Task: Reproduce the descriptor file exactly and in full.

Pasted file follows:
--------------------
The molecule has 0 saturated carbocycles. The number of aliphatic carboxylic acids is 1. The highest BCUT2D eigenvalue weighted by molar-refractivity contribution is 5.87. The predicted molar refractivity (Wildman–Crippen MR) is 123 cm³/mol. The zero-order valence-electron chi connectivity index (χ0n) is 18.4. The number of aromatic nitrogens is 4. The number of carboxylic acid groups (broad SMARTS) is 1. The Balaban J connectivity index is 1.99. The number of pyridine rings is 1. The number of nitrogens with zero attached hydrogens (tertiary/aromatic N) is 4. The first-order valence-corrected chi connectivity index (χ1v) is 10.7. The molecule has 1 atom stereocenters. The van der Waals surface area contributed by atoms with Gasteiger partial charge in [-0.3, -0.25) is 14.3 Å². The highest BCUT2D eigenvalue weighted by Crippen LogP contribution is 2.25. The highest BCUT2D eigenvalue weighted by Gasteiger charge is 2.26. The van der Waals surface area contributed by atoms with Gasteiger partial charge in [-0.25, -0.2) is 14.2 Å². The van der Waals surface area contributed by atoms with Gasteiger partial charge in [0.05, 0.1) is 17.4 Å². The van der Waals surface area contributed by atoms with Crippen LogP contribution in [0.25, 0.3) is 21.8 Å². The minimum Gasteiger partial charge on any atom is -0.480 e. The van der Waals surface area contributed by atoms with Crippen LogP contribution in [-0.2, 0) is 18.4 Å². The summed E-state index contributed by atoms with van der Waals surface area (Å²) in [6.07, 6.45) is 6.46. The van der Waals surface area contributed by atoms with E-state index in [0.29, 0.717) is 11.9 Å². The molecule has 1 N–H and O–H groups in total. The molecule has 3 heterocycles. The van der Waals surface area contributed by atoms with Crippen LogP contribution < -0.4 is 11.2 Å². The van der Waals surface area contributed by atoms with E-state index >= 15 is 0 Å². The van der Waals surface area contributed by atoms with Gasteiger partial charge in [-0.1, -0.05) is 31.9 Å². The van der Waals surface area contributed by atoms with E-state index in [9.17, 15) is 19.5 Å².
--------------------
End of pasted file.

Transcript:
The molecule has 0 saturated carbocycles. The number of aliphatic carboxylic acids is 1. The highest BCUT2D eigenvalue weighted by molar-refractivity contribution is 5.87. The predicted molar refractivity (Wildman–Crippen MR) is 123 cm³/mol. The zero-order valence-electron chi connectivity index (χ0n) is 18.4. The number of aromatic nitrogens is 4. The number of carboxylic acid groups (broad SMARTS) is 1. The Balaban J connectivity index is 1.99. The number of pyridine rings is 1. The number of nitrogens with zero attached hydrogens (tertiary/aromatic N) is 4. The first-order valence-corrected chi connectivity index (χ1v) is 10.7. The molecule has 1 atom stereocenters. The van der Waals surface area contributed by atoms with Gasteiger partial charge in [-0.3, -0.25) is 14.3 Å². The highest BCUT2D eigenvalue weighted by Crippen LogP contribution is 2.25. The highest BCUT2D eigenvalue weighted by Gasteiger charge is 2.26. The van der Waals surface area contributed by atoms with Gasteiger partial charge in [-0.25, -0.2) is 14.2 Å². The van der Waals surface area contributed by atoms with Gasteiger partial charge in [0.05, 0.1) is 17.4 Å². The van der Waals surface area contributed by atoms with Crippen LogP contribution in [0.25, 0.3) is 21.8 Å². The minimum Gasteiger partial charge on any atom is -0.480 e. The van der Waals surface area contributed by atoms with Crippen LogP contribution in [-0.2, 0) is 18.4 Å². The summed E-state index contributed by atoms with van der Waals surface area (Å²) in [6.07, 6.45) is 6.46. The van der Waals surface area contributed by atoms with E-state index in [0.29, 0.717) is 11.9 Å². The molecule has 1 N–H and O–H groups in total. The molecule has 3 heterocycles. The van der Waals surface area contributed by atoms with Crippen LogP contribution < -0.4 is 11.2 Å². The van der Waals surface area contributed by atoms with E-state index >= 15 is 0 Å². The van der Waals surface area contributed by atoms with Gasteiger partial charge in [-0.1, -0.05) is 31.9 Å². The van der Waals surface area contributed by atoms with E-state index in [9.17, 15) is 19.5 Å².